Sentence Examples with the word evidence

Doubt, on the other hand, can neither affirm nor deny because the evidence seems equally strong for both.

There is no evidence to show that he did much to consolidate his grandfathers conquests south of the Caspian.

The Chalukyas themselves claimed to be Rajputs from the north who imposed their rule on the Dravidian inhabitants of the Deccan tableland, and there is some evidence for connecting them with the Chapas, a branch of the foreign Gurjaras.

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The evidence for the rite among the Greeks is sufficient to warrant the conclusion of its introduction at a very early period and its persistence to a late day.

That he displayed considerable classical knowledge, was a good linguist, a ready and versatile writer of verse, and above all that he possessed an astounding memory, seems certain, not only from the evidence of men of his own time, but from the fact that even Joseph Scaliger (Prima Scaligerana, p. 58, 1669) speaks of his attainments with the highest praise.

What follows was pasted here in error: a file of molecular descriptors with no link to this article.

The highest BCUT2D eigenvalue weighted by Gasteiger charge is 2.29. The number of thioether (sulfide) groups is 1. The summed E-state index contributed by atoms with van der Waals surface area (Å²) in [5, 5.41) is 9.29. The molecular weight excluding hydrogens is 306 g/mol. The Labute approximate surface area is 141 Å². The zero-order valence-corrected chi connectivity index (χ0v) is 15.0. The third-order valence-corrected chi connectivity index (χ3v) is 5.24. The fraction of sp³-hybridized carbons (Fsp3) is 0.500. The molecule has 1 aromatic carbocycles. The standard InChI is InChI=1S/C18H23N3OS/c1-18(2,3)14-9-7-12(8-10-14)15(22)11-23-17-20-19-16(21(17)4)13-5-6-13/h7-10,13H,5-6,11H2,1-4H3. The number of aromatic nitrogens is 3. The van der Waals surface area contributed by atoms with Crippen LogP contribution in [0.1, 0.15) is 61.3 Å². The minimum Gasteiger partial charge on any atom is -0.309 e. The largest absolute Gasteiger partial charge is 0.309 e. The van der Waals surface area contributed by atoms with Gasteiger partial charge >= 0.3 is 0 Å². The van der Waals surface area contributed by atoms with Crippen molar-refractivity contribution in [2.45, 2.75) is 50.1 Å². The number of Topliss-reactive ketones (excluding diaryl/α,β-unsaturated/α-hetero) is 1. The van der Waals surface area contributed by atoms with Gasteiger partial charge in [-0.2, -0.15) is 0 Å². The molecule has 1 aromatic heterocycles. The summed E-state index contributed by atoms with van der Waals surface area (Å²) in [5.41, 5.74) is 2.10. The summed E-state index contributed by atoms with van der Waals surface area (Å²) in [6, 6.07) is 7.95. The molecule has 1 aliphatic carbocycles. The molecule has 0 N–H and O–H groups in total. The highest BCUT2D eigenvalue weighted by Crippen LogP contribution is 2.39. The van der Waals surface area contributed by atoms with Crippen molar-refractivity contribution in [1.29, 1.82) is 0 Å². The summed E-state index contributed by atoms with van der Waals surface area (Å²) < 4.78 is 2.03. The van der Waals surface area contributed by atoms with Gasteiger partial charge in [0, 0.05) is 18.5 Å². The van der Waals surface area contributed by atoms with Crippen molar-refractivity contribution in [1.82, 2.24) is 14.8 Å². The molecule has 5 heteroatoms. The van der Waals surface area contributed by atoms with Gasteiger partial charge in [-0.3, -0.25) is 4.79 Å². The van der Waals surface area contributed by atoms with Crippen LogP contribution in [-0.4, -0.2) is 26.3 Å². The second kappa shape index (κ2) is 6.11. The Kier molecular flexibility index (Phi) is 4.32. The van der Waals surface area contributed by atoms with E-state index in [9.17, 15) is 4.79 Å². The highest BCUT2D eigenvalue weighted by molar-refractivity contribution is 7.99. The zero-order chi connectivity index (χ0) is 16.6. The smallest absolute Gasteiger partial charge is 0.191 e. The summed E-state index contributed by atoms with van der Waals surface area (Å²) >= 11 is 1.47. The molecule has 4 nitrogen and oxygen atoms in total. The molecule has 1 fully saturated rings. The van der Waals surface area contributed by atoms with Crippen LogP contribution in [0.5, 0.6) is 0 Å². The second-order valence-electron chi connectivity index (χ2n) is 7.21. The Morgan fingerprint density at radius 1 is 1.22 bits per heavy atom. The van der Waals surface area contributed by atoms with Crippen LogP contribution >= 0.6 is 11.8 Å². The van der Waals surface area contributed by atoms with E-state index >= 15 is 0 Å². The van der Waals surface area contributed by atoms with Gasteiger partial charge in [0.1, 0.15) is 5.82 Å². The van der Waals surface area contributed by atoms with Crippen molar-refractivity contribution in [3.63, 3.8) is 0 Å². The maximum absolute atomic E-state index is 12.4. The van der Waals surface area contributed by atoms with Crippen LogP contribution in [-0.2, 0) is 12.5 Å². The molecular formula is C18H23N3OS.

Later on much evidence goes to show that (by a divergence from the orthodox standard perhaps due to Platonic influence) it was a Stoic tenet to concede a soul, though not a rational soul, throughout the animal kingdom.

The conclusion is that the friends of the towns and the traders were less in evidence at Runnimede than they were at the earlier meetings of the barons, but that the neighbouring Londoners were strong enough to secure a good price for their support.

He now attacked more in detail but not more happily than before Wallis's great work, while hardly attempting any further defence of his own positions; also he repelled with some force and dignity the insults that had been heaped upon him, and fought the verbal points, but could not leave the field without making political insinuations against his adversary, quite irrelevant in themselves and only noteworthy as evidence of his own resignation to Cromwell's rule.

They were in fact nothing better than inferior maga zines, printed from wood-blocks, issued weekly or monthly, ani giving little evidence of enterprise or intellect, though connecte with them were the names of men destined to become famous in th world of literature, as Fukuchi Genichiro, Tsji Shinji (afterward Baron TsUji) and Suzuki Yuichi.

And if one turns from physical criteria to their manners and customs it is only to find fresh evidence of their isolation.